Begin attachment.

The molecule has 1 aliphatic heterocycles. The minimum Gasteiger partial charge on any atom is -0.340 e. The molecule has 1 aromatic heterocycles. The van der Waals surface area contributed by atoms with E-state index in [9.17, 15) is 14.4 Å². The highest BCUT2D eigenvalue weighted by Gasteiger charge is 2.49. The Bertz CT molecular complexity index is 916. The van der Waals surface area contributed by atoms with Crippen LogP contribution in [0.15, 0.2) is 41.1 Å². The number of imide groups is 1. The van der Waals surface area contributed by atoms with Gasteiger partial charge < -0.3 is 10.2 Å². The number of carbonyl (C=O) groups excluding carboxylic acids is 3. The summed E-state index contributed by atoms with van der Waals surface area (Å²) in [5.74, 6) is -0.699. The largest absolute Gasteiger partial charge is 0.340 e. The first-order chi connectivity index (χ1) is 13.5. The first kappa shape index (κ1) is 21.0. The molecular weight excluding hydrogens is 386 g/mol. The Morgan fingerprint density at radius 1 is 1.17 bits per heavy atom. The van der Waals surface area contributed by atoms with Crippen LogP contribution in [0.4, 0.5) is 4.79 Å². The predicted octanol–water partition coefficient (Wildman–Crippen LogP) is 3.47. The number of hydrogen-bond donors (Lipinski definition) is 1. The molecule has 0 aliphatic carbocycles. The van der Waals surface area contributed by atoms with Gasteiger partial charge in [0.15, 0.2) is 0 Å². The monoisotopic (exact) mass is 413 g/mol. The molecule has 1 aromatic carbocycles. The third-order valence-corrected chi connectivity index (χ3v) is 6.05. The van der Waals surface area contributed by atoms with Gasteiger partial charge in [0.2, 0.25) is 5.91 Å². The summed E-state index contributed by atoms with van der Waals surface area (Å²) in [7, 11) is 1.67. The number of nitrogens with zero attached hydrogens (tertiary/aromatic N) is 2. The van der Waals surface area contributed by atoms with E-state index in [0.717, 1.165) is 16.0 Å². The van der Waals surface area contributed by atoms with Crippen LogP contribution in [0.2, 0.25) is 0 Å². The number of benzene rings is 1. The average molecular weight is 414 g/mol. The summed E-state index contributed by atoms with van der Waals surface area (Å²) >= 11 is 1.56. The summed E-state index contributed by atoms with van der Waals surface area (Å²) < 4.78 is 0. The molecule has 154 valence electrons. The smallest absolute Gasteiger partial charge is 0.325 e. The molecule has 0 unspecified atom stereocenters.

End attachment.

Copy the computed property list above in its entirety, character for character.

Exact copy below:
The molecule has 1 aliphatic heterocycles. The minimum Gasteiger partial charge on any atom is -0.340 e. The molecule has 1 aromatic heterocycles. The van der Waals surface area contributed by atoms with E-state index in [9.17, 15) is 14.4 Å². The highest BCUT2D eigenvalue weighted by Gasteiger charge is 2.49. The Bertz CT molecular complexity index is 916. The van der Waals surface area contributed by atoms with Crippen LogP contribution in [0.15, 0.2) is 41.1 Å². The number of imide groups is 1. The van der Waals surface area contributed by atoms with Gasteiger partial charge < -0.3 is 10.2 Å². The number of carbonyl (C=O) groups excluding carboxylic acids is 3. The summed E-state index contributed by atoms with van der Waals surface area (Å²) in [5.74, 6) is -0.699. The largest absolute Gasteiger partial charge is 0.340 e. The first-order chi connectivity index (χ1) is 13.5. The first kappa shape index (κ1) is 21.0. The molecular weight excluding hydrogens is 386 g/mol. The Morgan fingerprint density at radius 1 is 1.17 bits per heavy atom. The van der Waals surface area contributed by atoms with Crippen LogP contribution in [0.4, 0.5) is 4.79 Å². The predicted octanol–water partition coefficient (Wildman–Crippen LogP) is 3.47. The number of hydrogen-bond donors (Lipinski definition) is 1. The molecule has 0 aliphatic carbocycles. The van der Waals surface area contributed by atoms with Gasteiger partial charge in [0.15, 0.2) is 0 Å². The monoisotopic (exact) mass is 413 g/mol. The molecule has 1 aromatic carbocycles. The third-order valence-corrected chi connectivity index (χ3v) is 6.05. The van der Waals surface area contributed by atoms with Gasteiger partial charge in [0.2, 0.25) is 5.91 Å². The summed E-state index contributed by atoms with van der Waals surface area (Å²) in [7, 11) is 1.67. The number of nitrogens with zero attached hydrogens (tertiary/aromatic N) is 2. The van der Waals surface area contributed by atoms with E-state index in [0.717, 1.165) is 16.0 Å². The van der Waals surface area contributed by atoms with Crippen LogP contribution in [0.2, 0.25) is 0 Å². The number of benzene rings is 1. The average molecular weight is 414 g/mol. The summed E-state index contributed by atoms with van der Waals surface area (Å²) >= 11 is 1.56. The summed E-state index contributed by atoms with van der Waals surface area (Å²) < 4.78 is 0. The molecule has 154 valence electrons. The smallest absolute Gasteiger partial charge is 0.325 e. The molecule has 0 unspecified atom stereocenters.